Your Vision & Heart Attacks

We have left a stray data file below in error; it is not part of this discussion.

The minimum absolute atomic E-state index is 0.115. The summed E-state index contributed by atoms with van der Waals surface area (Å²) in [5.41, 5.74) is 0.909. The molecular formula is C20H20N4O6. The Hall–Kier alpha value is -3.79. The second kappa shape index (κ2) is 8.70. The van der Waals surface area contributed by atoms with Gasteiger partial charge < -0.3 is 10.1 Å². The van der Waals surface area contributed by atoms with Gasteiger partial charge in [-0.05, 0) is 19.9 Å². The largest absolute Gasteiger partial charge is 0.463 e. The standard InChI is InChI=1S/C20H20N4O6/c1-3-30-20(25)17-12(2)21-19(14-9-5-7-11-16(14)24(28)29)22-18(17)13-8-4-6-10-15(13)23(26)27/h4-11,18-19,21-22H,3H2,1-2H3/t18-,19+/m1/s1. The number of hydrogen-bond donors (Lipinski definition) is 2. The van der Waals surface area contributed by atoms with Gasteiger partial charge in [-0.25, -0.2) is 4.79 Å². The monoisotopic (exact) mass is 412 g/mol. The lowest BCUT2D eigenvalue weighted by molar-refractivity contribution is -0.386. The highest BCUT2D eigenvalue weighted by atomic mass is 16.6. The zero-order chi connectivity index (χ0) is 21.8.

There may be more than meets the eye when it comes to…eyes. It turns out that the different parts of the eye and how they look can tell you things about your health. This is especially true with the vessels behind the eye, called the retinal vasculature, and your heart. This is because the vessels in your eye directly correlate to the vessels in the rest of your body. When your ophthalmologist looks inside your eye with an ophthalmoscope, she can examine the retina, the optic nerve, the lenses of your eye, and your pupillary reflexes. When she looks at the blood vessels in your eye and how they are arranged, she can tell if you have evidence of diabetes or high blood pressure, according to how large the size of the veins are in ratio to the arteries in the retina. Specifically, the ratio of the arteries' size to the veins is generally around two to three. Therefore, if the arteries are smaller than the veins or very dilated, that can be an indicator of heart trouble like high blood pressure. Your ophthalmologist can also see any blood clots or plaques in the eye that could indicate coronary artery disease. Blood clots often become stuck in small vessels, like those in the eye. Your doctor can also identify, to a certain degree, the inflammatory processes in the body with an eye exam, like arthritis. An experienced ophthalmologist can also analyze pattern changes and vessel ratios in the eye and diagnose your cardiac and other risk factors from this data. Therefore, it is crucial that you don’t ignore your eye exams because they might save your life. So, whether you need glasses or not, it may be a good idea to get yearly eye exams anyway, just for your overall health.
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